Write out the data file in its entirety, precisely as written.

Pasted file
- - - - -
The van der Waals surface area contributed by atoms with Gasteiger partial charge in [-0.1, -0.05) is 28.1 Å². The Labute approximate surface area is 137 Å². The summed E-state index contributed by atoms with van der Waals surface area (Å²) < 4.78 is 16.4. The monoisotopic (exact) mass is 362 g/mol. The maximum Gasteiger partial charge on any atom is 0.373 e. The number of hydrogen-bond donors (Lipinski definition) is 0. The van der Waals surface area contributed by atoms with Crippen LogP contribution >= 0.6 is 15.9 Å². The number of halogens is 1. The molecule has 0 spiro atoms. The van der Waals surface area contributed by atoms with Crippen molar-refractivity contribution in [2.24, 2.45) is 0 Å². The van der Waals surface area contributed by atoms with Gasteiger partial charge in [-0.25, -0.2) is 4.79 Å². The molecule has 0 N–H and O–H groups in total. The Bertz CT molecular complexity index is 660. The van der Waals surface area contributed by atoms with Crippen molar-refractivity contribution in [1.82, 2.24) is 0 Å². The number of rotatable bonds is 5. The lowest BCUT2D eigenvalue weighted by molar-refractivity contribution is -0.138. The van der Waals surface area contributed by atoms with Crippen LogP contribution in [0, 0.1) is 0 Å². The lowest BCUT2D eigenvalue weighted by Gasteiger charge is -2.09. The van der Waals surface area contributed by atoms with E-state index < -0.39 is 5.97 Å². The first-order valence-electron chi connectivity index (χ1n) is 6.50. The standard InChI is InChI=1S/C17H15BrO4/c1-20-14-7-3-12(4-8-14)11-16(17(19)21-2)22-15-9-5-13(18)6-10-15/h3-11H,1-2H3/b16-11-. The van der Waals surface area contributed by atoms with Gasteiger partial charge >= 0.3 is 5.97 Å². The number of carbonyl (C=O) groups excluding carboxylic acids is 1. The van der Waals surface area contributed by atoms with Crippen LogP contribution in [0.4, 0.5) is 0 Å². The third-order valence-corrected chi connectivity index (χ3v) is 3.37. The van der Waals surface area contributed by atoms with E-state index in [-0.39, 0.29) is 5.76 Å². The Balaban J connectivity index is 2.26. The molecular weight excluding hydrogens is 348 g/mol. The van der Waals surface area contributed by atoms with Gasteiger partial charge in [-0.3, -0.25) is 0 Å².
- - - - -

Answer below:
The van der Waals surface area contributed by atoms with Gasteiger partial charge in [-0.1, -0.05) is 28.1 Å². The Labute approximate surface area is 137 Å². The summed E-state index contributed by atoms with van der Waals surface area (Å²) < 4.78 is 16.4. The monoisotopic (exact) mass is 362 g/mol. The maximum Gasteiger partial charge on any atom is 0.373 e. The number of hydrogen-bond donors (Lipinski definition) is 0. The van der Waals surface area contributed by atoms with Crippen LogP contribution >= 0.6 is 15.9 Å². The number of halogens is 1. The molecule has 0 spiro atoms. The van der Waals surface area contributed by atoms with Crippen molar-refractivity contribution in [2.24, 2.45) is 0 Å². The van der Waals surface area contributed by atoms with Gasteiger partial charge in [-0.25, -0.2) is 4.79 Å². The molecule has 0 N–H and O–H groups in total. The Bertz CT molecular complexity index is 660. The van der Waals surface area contributed by atoms with Crippen molar-refractivity contribution in [1.82, 2.24) is 0 Å². The number of rotatable bonds is 5. The lowest BCUT2D eigenvalue weighted by molar-refractivity contribution is -0.138. The van der Waals surface area contributed by atoms with Crippen LogP contribution in [0, 0.1) is 0 Å². The lowest BCUT2D eigenvalue weighted by Gasteiger charge is -2.09. The van der Waals surface area contributed by atoms with E-state index < -0.39 is 5.97 Å². The first-order valence-electron chi connectivity index (χ1n) is 6.50. The standard InChI is InChI=1S/C17H15BrO4/c1-20-14-7-3-12(4-8-14)11-16(17(19)21-2)22-15-9-5-13(18)6-10-15/h3-11H,1-2H3/b16-11-. The van der Waals surface area contributed by atoms with Gasteiger partial charge >= 0.3 is 5.97 Å². The number of carbonyl (C=O) groups excluding carboxylic acids is 1. The van der Waals surface area contributed by atoms with Crippen LogP contribution in [0.4, 0.5) is 0 Å². The third-order valence-corrected chi connectivity index (χ3v) is 3.37. The van der Waals surface area contributed by atoms with E-state index in [-0.39, 0.29) is 5.76 Å². The Balaban J connectivity index is 2.26. The molecular weight excluding hydrogens is 348 g/mol. The van der Waals surface area contributed by atoms with Gasteiger partial charge in [-0.3, -0.25) is 0 Å².